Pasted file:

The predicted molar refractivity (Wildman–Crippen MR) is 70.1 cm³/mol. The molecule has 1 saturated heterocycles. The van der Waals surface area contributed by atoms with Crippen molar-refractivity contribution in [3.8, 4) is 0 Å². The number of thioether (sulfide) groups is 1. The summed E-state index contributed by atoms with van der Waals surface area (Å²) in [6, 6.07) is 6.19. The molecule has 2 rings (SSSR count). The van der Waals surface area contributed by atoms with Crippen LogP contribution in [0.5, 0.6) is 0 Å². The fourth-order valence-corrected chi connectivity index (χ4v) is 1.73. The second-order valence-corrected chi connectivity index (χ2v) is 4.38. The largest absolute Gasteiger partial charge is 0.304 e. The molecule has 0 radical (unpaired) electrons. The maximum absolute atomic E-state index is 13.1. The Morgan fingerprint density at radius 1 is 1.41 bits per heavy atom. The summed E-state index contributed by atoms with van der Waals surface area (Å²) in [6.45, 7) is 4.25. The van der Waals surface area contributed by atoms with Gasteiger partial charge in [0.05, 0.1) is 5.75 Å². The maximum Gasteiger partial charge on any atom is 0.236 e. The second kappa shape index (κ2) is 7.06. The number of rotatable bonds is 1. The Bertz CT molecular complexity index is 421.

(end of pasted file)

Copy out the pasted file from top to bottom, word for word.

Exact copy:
The predicted molar refractivity (Wildman–Crippen MR) is 70.1 cm³/mol. The molecule has 1 saturated heterocycles. The van der Waals surface area contributed by atoms with Crippen molar-refractivity contribution in [3.8, 4) is 0 Å². The number of thioether (sulfide) groups is 1. The summed E-state index contributed by atoms with van der Waals surface area (Å²) in [6, 6.07) is 6.19. The molecule has 2 rings (SSSR count). The van der Waals surface area contributed by atoms with Crippen LogP contribution in [0.5, 0.6) is 0 Å². The fourth-order valence-corrected chi connectivity index (χ4v) is 1.73. The second-order valence-corrected chi connectivity index (χ2v) is 4.38. The largest absolute Gasteiger partial charge is 0.304 e. The molecule has 0 radical (unpaired) electrons. The maximum absolute atomic E-state index is 13.1. The Morgan fingerprint density at radius 1 is 1.41 bits per heavy atom. The summed E-state index contributed by atoms with van der Waals surface area (Å²) in [6.45, 7) is 4.25. The van der Waals surface area contributed by atoms with Gasteiger partial charge in [0.05, 0.1) is 5.75 Å². The maximum Gasteiger partial charge on any atom is 0.236 e. The second kappa shape index (κ2) is 7.06. The number of rotatable bonds is 1. The Bertz CT molecular complexity index is 421.